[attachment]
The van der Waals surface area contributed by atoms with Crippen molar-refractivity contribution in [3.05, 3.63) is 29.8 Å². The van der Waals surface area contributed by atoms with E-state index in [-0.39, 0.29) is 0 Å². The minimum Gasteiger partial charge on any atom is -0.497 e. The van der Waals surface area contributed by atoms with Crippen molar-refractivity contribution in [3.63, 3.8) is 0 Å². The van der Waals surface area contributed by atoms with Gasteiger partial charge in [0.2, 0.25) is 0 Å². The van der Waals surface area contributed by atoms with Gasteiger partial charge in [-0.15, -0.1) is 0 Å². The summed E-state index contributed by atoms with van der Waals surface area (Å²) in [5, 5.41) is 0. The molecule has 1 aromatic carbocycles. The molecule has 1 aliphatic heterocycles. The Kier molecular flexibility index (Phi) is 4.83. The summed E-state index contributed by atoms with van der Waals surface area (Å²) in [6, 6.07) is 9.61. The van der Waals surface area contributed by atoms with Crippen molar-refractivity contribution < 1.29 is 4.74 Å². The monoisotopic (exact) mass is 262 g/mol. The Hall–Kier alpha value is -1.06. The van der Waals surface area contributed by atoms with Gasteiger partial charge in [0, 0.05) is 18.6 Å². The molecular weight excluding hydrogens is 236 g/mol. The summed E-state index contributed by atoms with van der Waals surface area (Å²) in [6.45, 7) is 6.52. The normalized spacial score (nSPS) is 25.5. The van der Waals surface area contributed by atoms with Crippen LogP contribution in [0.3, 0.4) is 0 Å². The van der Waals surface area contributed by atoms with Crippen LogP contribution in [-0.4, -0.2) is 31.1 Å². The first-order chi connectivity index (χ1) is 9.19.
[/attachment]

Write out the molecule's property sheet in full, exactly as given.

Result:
The van der Waals surface area contributed by atoms with Crippen molar-refractivity contribution in [3.05, 3.63) is 29.8 Å². The van der Waals surface area contributed by atoms with E-state index in [-0.39, 0.29) is 0 Å². The minimum Gasteiger partial charge on any atom is -0.497 e. The van der Waals surface area contributed by atoms with Crippen molar-refractivity contribution in [3.63, 3.8) is 0 Å². The van der Waals surface area contributed by atoms with Gasteiger partial charge in [0.2, 0.25) is 0 Å². The van der Waals surface area contributed by atoms with Gasteiger partial charge in [-0.15, -0.1) is 0 Å². The summed E-state index contributed by atoms with van der Waals surface area (Å²) in [5, 5.41) is 0. The molecule has 1 aromatic carbocycles. The molecule has 1 aliphatic heterocycles. The Kier molecular flexibility index (Phi) is 4.83. The summed E-state index contributed by atoms with van der Waals surface area (Å²) in [6, 6.07) is 9.61. The van der Waals surface area contributed by atoms with Crippen molar-refractivity contribution < 1.29 is 4.74 Å². The monoisotopic (exact) mass is 262 g/mol. The Hall–Kier alpha value is -1.06. The van der Waals surface area contributed by atoms with Gasteiger partial charge in [0, 0.05) is 18.6 Å². The molecular weight excluding hydrogens is 236 g/mol. The summed E-state index contributed by atoms with van der Waals surface area (Å²) in [6.45, 7) is 6.52. The normalized spacial score (nSPS) is 25.5. The van der Waals surface area contributed by atoms with Crippen LogP contribution in [0.3, 0.4) is 0 Å². The van der Waals surface area contributed by atoms with Crippen LogP contribution in [-0.4, -0.2) is 31.1 Å². The first-order chi connectivity index (χ1) is 9.19.